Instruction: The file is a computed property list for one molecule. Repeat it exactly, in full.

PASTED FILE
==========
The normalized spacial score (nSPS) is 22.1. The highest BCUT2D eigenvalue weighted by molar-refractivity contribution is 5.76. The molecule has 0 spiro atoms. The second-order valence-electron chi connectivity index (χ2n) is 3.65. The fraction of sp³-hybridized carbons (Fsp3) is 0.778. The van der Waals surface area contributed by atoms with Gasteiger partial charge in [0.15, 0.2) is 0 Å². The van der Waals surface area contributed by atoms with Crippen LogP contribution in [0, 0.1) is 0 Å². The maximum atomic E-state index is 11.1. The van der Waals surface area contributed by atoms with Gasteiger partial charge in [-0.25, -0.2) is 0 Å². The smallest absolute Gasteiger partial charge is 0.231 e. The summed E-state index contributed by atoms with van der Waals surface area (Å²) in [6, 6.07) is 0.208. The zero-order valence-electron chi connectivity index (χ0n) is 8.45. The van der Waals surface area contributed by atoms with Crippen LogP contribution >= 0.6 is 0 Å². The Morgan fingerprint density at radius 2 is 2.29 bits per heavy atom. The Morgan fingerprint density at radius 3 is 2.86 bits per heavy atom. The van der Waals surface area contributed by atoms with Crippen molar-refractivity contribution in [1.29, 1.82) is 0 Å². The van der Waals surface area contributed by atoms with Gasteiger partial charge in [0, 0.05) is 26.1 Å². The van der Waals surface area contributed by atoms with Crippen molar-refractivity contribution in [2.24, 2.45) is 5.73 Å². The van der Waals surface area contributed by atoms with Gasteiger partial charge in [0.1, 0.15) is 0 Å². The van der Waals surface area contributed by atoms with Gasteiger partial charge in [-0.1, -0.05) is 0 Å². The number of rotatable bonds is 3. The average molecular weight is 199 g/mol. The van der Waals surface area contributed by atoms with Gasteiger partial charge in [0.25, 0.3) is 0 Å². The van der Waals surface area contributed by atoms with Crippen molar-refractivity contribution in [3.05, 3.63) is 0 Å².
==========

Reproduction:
The normalized spacial score (nSPS) is 22.1. The highest BCUT2D eigenvalue weighted by molar-refractivity contribution is 5.76. The molecule has 0 spiro atoms. The second-order valence-electron chi connectivity index (χ2n) is 3.65. The fraction of sp³-hybridized carbons (Fsp3) is 0.778. The van der Waals surface area contributed by atoms with Gasteiger partial charge in [0.15, 0.2) is 0 Å². The van der Waals surface area contributed by atoms with Crippen LogP contribution in [0, 0.1) is 0 Å². The maximum atomic E-state index is 11.1. The van der Waals surface area contributed by atoms with Gasteiger partial charge in [-0.25, -0.2) is 0 Å². The smallest absolute Gasteiger partial charge is 0.231 e. The summed E-state index contributed by atoms with van der Waals surface area (Å²) in [6, 6.07) is 0.208. The zero-order valence-electron chi connectivity index (χ0n) is 8.45. The van der Waals surface area contributed by atoms with Crippen LogP contribution >= 0.6 is 0 Å². The Morgan fingerprint density at radius 2 is 2.29 bits per heavy atom. The Morgan fingerprint density at radius 3 is 2.86 bits per heavy atom. The van der Waals surface area contributed by atoms with Crippen molar-refractivity contribution in [1.29, 1.82) is 0 Å². The van der Waals surface area contributed by atoms with Gasteiger partial charge in [0, 0.05) is 26.1 Å². The van der Waals surface area contributed by atoms with Crippen molar-refractivity contribution in [2.24, 2.45) is 5.73 Å². The van der Waals surface area contributed by atoms with Gasteiger partial charge in [0.1, 0.15) is 0 Å². The van der Waals surface area contributed by atoms with Gasteiger partial charge in [-0.1, -0.05) is 0 Å². The number of rotatable bonds is 3. The average molecular weight is 199 g/mol. The van der Waals surface area contributed by atoms with Gasteiger partial charge in [0.25, 0.3) is 0 Å². The van der Waals surface area contributed by atoms with Crippen molar-refractivity contribution in [3.05, 3.63) is 0 Å².